March 30, 2023, by lzzre
A Toast to GeogSoc
A blog by Dr David Beckingham
Our Geographical Society is celebrating its centenary in 2023. The Society’s minute books are some of the oldest materials relating to departmental and student life in our archive. They record a range of activities, from talks to dances and trips to local industries. With research interests in British cultures of alcohol consumption and their regulation, one particular trip caught my attention.
On November 21st 1939, 12 members of the society toured the Shipstones Star Brewery, in New Basford. The students learnt about the different stages involved in brewing (see Figure 1), as well as coopering and bottling. They also visited the brewery’s air-raid shelter, ‘which was appropriately near the “Sample Room”.’ The word appropriately is interesting here: the shelter was a reminder – as if they would have needed it – that war interfered with the basics of everyday life, giving them new meaning.
Figure 1, Brewing Process
(School of Geography)
‘Certain members of the party now emanating a strange radiance’, the minutes read, ‘were entirely oblivious of the cold clammy nature of the bunter sandstone cellar’. Not so our reporter, it seems, who recorded a thorough locational geography of beer production. Here was sound educational evidence for their choice of excursion.
The brewery was located in the Leen valley. The brewery had previously used its own wells, but now relied on the city water supply. It ‘requires hardening (by addn of gypsum??? “burtonisation”)’, we read. Its high sulphate levels made Burton’s water ideal for brewing the pale hopped beers that made the town famous. Nottingham water, percolating through gypsum beds, also supported the historical reputation of its beer.
The other raw materials were barley (some English, some Californian and south American), maize (imported through Liverpool), and hops (chiefly from Kent, Herefordshire and Worcestershire). Beer was shipped in barrels made from Russian oak or in Staffordshire-made bottles.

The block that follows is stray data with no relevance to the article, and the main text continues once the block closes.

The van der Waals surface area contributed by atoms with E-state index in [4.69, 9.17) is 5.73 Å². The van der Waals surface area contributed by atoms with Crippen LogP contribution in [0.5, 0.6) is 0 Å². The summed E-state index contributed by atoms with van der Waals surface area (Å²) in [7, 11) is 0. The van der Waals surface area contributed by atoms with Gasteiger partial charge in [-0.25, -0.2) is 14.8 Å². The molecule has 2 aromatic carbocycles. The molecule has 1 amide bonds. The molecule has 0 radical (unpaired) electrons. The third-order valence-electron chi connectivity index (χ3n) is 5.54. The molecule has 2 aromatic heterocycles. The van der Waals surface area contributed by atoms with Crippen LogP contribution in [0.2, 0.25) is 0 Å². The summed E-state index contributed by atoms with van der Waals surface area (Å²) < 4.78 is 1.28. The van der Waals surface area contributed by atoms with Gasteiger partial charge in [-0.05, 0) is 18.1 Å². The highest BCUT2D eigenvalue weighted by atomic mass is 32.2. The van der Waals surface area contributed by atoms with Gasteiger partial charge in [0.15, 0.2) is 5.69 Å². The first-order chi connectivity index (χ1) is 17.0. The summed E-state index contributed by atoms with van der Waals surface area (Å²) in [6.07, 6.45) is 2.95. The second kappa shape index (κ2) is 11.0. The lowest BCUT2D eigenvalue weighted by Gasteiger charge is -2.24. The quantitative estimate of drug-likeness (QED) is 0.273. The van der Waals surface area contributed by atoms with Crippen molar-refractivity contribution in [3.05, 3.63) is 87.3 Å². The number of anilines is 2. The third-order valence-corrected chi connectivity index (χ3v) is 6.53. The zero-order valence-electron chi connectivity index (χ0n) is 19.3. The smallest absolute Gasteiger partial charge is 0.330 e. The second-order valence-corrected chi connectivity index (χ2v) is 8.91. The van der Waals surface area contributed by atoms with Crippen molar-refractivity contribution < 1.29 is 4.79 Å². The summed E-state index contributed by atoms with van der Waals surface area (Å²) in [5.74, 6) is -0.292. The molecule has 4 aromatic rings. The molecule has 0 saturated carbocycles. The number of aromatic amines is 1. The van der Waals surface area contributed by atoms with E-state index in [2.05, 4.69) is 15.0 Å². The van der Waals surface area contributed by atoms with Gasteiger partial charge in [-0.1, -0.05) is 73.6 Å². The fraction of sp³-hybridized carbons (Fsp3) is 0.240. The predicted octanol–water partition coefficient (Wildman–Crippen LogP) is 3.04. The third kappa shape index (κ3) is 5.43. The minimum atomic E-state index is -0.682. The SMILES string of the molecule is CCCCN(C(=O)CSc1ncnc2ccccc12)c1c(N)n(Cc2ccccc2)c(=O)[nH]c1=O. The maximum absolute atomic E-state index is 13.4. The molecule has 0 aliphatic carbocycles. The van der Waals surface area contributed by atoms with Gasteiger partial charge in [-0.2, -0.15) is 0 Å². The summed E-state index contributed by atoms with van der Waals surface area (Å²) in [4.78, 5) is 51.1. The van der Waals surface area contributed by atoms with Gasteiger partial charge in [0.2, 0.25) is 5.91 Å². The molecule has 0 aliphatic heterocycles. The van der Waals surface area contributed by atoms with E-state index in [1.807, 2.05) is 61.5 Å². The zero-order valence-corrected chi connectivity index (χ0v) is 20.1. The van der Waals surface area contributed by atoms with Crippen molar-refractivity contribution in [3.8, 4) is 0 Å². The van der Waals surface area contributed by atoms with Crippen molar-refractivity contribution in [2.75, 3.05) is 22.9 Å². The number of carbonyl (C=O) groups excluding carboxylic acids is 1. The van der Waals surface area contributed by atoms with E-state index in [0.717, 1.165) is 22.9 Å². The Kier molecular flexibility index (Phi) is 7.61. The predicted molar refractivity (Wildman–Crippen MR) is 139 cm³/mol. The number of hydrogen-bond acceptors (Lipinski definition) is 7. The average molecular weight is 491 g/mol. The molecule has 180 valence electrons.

Figure 2, Ordnance Survey, 1: 2500, Nottinghamshire 38.13, Edition of 1915, Reprint 40/42
The Star Brewery features on several maps in the collection. I have picked out sections from three sheets that all apparently reprinted around the Second World War. Figure 2 is a section from the 1: 2500 series. It is dated 1915, though the information on the map suggests it is one of 40 reprints from 1942. Its scale is excellent for identifying places of employment, such as textile factories and works, as well as churches and schools. The brewery is an impressive size when compared to the nearby terraces of housing.
Figure 3, Ordnance Survey, 6 inch to 1 mile, Nottinghamshire 38.SW, Edition of 1920, Reprint 150/41
Figures 3 and 4 are six inch to one-mile surveys. They are worth comparing. Figure 3 is a 1920 edition, stamped “E” Company, 1st NOTTS (City) Battalion HOME GUARD. It appears to have reprinted as late as 1941, but this point a series of developments had taken place in the city. Some are shown on Figure 4.
Figure 4, Ordnance Survey, 6 inch to 1 mile, Nottinghamshire 38 SW, Provisional Edition, Revision of 1919 with additions in 1938
Figure 4 was a provisional edition map. Its boundaries were correct to 1919, with additions made in 1938. According to information on the sheet, these were ‘surveyed by rapid methods as an emergency measure’. Noteworthy here is the growth of New Basford to the west of the brewery, and the expansion north and west around Sherwood. The map also shows Western Boulevard and Valley Road, which form today’s A6514 ring road.
In different ways, the maps demonstrate the broader appetite for cartographic information that accompanied the outbreak of war. When the students gathered for their Freshers’ social in October of 1940 – a dance accompanied by the College Band – men were ‘in a sad minority’. A similar tempering feeling accompanies the minutes of the society’s annual dance in May 1941. Facing down their ‘wartime difficulties’, about 130 gathered at the Welbeck Hotel for ‘a very enjoyable evening’. However, ‘the absence of many old faces was very much regretted’.
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